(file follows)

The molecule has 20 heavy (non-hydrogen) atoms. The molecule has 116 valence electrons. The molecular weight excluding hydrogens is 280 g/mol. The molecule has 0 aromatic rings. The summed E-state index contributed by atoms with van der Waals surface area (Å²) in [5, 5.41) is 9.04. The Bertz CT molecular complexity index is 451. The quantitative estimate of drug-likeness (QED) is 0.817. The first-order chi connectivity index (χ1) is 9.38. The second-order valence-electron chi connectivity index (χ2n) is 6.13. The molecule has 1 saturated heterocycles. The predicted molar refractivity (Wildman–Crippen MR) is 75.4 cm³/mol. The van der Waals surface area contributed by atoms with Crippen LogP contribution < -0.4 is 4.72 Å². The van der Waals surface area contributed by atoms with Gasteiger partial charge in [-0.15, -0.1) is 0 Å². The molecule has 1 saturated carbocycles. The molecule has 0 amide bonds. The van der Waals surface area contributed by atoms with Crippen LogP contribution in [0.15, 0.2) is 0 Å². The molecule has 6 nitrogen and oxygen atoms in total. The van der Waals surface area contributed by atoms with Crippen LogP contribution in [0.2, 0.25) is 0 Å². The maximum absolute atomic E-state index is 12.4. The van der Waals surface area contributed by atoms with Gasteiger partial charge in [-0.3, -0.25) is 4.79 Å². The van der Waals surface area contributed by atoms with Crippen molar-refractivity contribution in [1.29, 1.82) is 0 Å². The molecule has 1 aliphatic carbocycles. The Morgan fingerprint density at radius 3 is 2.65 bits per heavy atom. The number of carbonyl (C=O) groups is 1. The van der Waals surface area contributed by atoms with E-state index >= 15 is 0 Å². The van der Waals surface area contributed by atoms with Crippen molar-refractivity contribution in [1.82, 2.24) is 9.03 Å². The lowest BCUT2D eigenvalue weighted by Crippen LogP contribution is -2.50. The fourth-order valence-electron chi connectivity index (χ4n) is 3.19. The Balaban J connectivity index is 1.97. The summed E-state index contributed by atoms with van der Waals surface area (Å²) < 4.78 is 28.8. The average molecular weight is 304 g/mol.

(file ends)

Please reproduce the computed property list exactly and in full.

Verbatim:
The molecule has 20 heavy (non-hydrogen) atoms. The molecule has 116 valence electrons. The molecular weight excluding hydrogens is 280 g/mol. The molecule has 0 aromatic rings. The summed E-state index contributed by atoms with van der Waals surface area (Å²) in [5, 5.41) is 9.04. The Bertz CT molecular complexity index is 451. The quantitative estimate of drug-likeness (QED) is 0.817. The first-order chi connectivity index (χ1) is 9.38. The second-order valence-electron chi connectivity index (χ2n) is 6.13. The molecule has 1 saturated heterocycles. The predicted molar refractivity (Wildman–Crippen MR) is 75.4 cm³/mol. The van der Waals surface area contributed by atoms with Crippen LogP contribution < -0.4 is 4.72 Å². The van der Waals surface area contributed by atoms with Gasteiger partial charge in [-0.15, -0.1) is 0 Å². The molecule has 1 saturated carbocycles. The molecule has 0 amide bonds. The van der Waals surface area contributed by atoms with Crippen LogP contribution in [0.15, 0.2) is 0 Å². The molecule has 6 nitrogen and oxygen atoms in total. The van der Waals surface area contributed by atoms with Crippen LogP contribution in [0.2, 0.25) is 0 Å². The maximum absolute atomic E-state index is 12.4. The van der Waals surface area contributed by atoms with Gasteiger partial charge in [-0.3, -0.25) is 4.79 Å². The van der Waals surface area contributed by atoms with Crippen molar-refractivity contribution in [1.29, 1.82) is 0 Å². The molecule has 1 aliphatic carbocycles. The Morgan fingerprint density at radius 3 is 2.65 bits per heavy atom. The number of carbonyl (C=O) groups is 1. The van der Waals surface area contributed by atoms with E-state index >= 15 is 0 Å². The van der Waals surface area contributed by atoms with Crippen molar-refractivity contribution in [1.82, 2.24) is 9.03 Å². The lowest BCUT2D eigenvalue weighted by Crippen LogP contribution is -2.50. The fourth-order valence-electron chi connectivity index (χ4n) is 3.19. The Balaban J connectivity index is 1.97. The summed E-state index contributed by atoms with van der Waals surface area (Å²) < 4.78 is 28.8. The average molecular weight is 304 g/mol.